rc3.org

Strong opinions, weakly held

Skip the organic, read the labels

Today’s New York Times has a long article about organic foods, more specifically, about how the FDA-approved “Certified Organic” designation has been co-opted almost completely by industrial food producers, diluting it to the point of meaninglessness. This does not come as a surprise to me. As soon as “organic” became an adjective that people would pay a premium for, it became inevitable that corporations in the food business would want a piece of the action. Now they’re busily diluting the definition of organic so that they can more easily adapt it to their industrial production methods.

Beyond doing things like going to the farmer’s market and buying food from the producers themselves, I have another trick for buying “whole foods” whether I’m at Whole Foods or any other grocery store. I read the list of ingredients. If it has ingredients that I don’t recognize, or don’t seem to belong in whatever it is that I’m buying, I skip it. Sometimes I wind up buying mass market brands, sometimes high end “organic” foods, and sometimes it’s store brand.

The first time I tried this approach was buying honey mustard. I was shocked to find that most of the honey mustards on the shelf didn’t even contain honey, most of them instead contained high fructose corn syrup and lots of other weird ingredients that I don’t recognize. I finally found a bottle of mustard that had a list of ingredients that included ground mustard, vinegar, and honey, and no strange ingredients we don’t have in the cabinet at home. To get back to mass market brands, French’s Mustard is delightfully simple (and awesome).

I realize that familiar ingredients can be produced in unpleasant ways, but there’s a limit to what can be practically achieved in our modern society. The best favor you can do for yourself if you’re not going to restrict yourself to food you or people you know grew is to stick to reading the labels.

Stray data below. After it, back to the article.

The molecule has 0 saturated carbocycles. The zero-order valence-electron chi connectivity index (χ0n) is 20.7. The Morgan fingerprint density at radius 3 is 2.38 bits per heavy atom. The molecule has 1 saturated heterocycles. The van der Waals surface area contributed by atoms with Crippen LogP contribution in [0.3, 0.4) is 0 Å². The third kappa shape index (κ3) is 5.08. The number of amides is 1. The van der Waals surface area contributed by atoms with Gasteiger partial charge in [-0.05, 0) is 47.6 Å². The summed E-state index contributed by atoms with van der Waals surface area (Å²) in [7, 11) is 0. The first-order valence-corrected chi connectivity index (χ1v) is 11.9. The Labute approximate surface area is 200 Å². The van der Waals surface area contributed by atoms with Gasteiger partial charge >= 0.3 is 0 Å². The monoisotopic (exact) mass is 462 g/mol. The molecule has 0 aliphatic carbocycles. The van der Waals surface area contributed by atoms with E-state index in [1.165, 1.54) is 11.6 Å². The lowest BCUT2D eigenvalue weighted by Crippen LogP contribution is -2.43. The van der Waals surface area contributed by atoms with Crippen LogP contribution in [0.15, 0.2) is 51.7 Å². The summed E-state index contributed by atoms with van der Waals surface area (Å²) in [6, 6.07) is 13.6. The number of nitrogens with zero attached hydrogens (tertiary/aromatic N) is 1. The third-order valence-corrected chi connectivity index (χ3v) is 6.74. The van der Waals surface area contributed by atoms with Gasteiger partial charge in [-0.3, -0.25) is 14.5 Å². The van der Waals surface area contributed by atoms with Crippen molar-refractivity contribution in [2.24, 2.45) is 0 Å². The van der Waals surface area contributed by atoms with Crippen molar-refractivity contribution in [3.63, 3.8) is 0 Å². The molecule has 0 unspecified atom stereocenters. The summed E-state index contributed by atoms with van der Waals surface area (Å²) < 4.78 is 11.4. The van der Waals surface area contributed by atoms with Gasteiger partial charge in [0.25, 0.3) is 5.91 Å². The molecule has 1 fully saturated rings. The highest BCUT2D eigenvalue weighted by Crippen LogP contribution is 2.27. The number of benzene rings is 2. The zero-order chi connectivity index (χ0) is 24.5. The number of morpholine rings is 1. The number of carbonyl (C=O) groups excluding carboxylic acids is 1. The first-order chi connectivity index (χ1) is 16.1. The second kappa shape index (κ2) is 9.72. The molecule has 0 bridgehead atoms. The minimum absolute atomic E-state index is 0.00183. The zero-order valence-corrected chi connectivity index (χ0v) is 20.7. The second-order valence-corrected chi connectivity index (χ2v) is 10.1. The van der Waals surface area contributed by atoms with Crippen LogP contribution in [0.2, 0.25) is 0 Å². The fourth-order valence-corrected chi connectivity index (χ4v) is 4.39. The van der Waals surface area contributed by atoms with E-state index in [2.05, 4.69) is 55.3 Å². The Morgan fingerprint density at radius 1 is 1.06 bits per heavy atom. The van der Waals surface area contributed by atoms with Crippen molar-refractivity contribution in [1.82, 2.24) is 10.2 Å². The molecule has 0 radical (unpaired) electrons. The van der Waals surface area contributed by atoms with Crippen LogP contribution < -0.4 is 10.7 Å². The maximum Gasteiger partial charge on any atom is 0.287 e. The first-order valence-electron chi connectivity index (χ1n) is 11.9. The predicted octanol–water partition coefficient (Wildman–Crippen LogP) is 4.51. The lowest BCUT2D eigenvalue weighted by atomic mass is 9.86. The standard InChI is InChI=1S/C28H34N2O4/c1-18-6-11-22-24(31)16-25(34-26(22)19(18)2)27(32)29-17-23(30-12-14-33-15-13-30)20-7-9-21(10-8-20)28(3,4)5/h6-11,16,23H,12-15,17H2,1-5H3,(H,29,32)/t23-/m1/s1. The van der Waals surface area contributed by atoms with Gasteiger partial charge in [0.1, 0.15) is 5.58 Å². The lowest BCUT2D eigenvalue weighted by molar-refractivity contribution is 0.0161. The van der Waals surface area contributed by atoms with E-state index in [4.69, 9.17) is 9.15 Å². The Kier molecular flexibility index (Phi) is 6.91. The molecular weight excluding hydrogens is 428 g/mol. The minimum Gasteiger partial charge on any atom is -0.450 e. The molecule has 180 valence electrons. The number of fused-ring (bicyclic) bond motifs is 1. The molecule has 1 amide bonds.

6 Comments

  1. Who was it, Pollan? That said to stick to food that your grandmother would recognize as a way to guide your diet?

  2. I, too, thought that your recommendation sounded very Pollan-like.

    I have a friend who religiously buys organic food. And when I say ‘religiously’, I mean it: it’s a matter of faith for her, not reason, that organic food is better. The contrarian in me really like to try to poke her with a stick about it, but it really doesn’t do any good since her behavior is based on belief, not reason.

  3. I think it was Pollan-inspired, at least indirectly. I remember looking at canned black beans and finding that while some brands had beans, water, and salt, others had all sorts of odd ingredients, including HFCS. I don’t think that in terms of health effects, HFCS is different than regular sugar in any meaningful way, but I don’t want sugar or sugar alternatives in my canned beans.

  4. Good post Rafe! My wife and I call it eating “real food”. Each of us can nudge the market ever so slightly.

  5. I recently discovered that it’s impossible to buy cubes of chicken bullion that contain any chicken at all — they appear to be made of corn protein solids. I can see that, in terms of shelf-stability, but it creeps me out (and crushes my faith in the illness-curative properties of hot bullion!)…

  6. If it has ingredients that I don’t recognize, or don’t seem to belong in whatever it is that I’m buying, I skip it.

    Unfortunately, this approach doesn’t do much for understanding pesticide contamination, intentional radiation exposure, and presence of GM products (i.e., Monsanto frankenfoods) or growth hormones.

Leave a Reply

Your email address will not be published.

*

© 2016 rc3.org

Theme by Anders NorenUp ↑